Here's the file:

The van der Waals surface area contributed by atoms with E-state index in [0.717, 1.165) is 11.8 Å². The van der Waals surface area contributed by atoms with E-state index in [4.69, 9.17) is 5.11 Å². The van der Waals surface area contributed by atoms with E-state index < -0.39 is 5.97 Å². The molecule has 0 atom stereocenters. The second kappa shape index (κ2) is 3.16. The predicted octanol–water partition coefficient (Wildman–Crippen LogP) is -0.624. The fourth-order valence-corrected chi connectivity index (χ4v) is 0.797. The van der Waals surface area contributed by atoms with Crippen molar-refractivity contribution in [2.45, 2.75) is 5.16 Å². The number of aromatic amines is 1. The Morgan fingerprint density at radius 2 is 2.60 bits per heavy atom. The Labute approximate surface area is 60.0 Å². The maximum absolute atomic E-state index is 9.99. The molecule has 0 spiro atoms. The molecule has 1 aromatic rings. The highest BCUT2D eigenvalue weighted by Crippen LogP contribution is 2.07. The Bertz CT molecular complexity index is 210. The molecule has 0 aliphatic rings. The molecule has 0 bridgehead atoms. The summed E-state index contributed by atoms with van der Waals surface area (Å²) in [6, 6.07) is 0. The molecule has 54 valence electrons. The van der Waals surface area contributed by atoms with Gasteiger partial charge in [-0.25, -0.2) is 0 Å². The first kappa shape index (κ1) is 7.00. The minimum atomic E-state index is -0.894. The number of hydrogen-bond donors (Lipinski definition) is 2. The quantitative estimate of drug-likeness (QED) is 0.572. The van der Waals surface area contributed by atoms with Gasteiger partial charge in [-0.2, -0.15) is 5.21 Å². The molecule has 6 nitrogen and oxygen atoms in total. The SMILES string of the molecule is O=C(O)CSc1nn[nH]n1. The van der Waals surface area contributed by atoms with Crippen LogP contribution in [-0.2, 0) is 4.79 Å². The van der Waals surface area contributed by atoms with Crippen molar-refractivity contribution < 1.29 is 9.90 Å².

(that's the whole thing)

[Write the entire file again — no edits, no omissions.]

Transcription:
The van der Waals surface area contributed by atoms with E-state index in [0.717, 1.165) is 11.8 Å². The van der Waals surface area contributed by atoms with E-state index in [4.69, 9.17) is 5.11 Å². The van der Waals surface area contributed by atoms with E-state index < -0.39 is 5.97 Å². The molecule has 0 atom stereocenters. The second kappa shape index (κ2) is 3.16. The predicted octanol–water partition coefficient (Wildman–Crippen LogP) is -0.624. The fourth-order valence-corrected chi connectivity index (χ4v) is 0.797. The van der Waals surface area contributed by atoms with Crippen molar-refractivity contribution in [2.45, 2.75) is 5.16 Å². The number of aromatic amines is 1. The Morgan fingerprint density at radius 2 is 2.60 bits per heavy atom. The Labute approximate surface area is 60.0 Å². The maximum absolute atomic E-state index is 9.99. The molecule has 0 spiro atoms. The molecule has 1 aromatic rings. The highest BCUT2D eigenvalue weighted by Crippen LogP contribution is 2.07. The Bertz CT molecular complexity index is 210. The molecule has 0 aliphatic rings. The molecule has 0 bridgehead atoms. The summed E-state index contributed by atoms with van der Waals surface area (Å²) in [6, 6.07) is 0. The molecule has 54 valence electrons. The van der Waals surface area contributed by atoms with Gasteiger partial charge in [-0.25, -0.2) is 0 Å². The first kappa shape index (κ1) is 7.00. The minimum atomic E-state index is -0.894. The number of hydrogen-bond donors (Lipinski definition) is 2. The quantitative estimate of drug-likeness (QED) is 0.572. The van der Waals surface area contributed by atoms with Gasteiger partial charge in [-0.2, -0.15) is 5.21 Å². The molecule has 6 nitrogen and oxygen atoms in total. The SMILES string of the molecule is O=C(O)CSc1nn[nH]n1. The van der Waals surface area contributed by atoms with Crippen LogP contribution in [-0.2, 0) is 4.79 Å². The van der Waals surface area contributed by atoms with Crippen molar-refractivity contribution < 1.29 is 9.90 Å².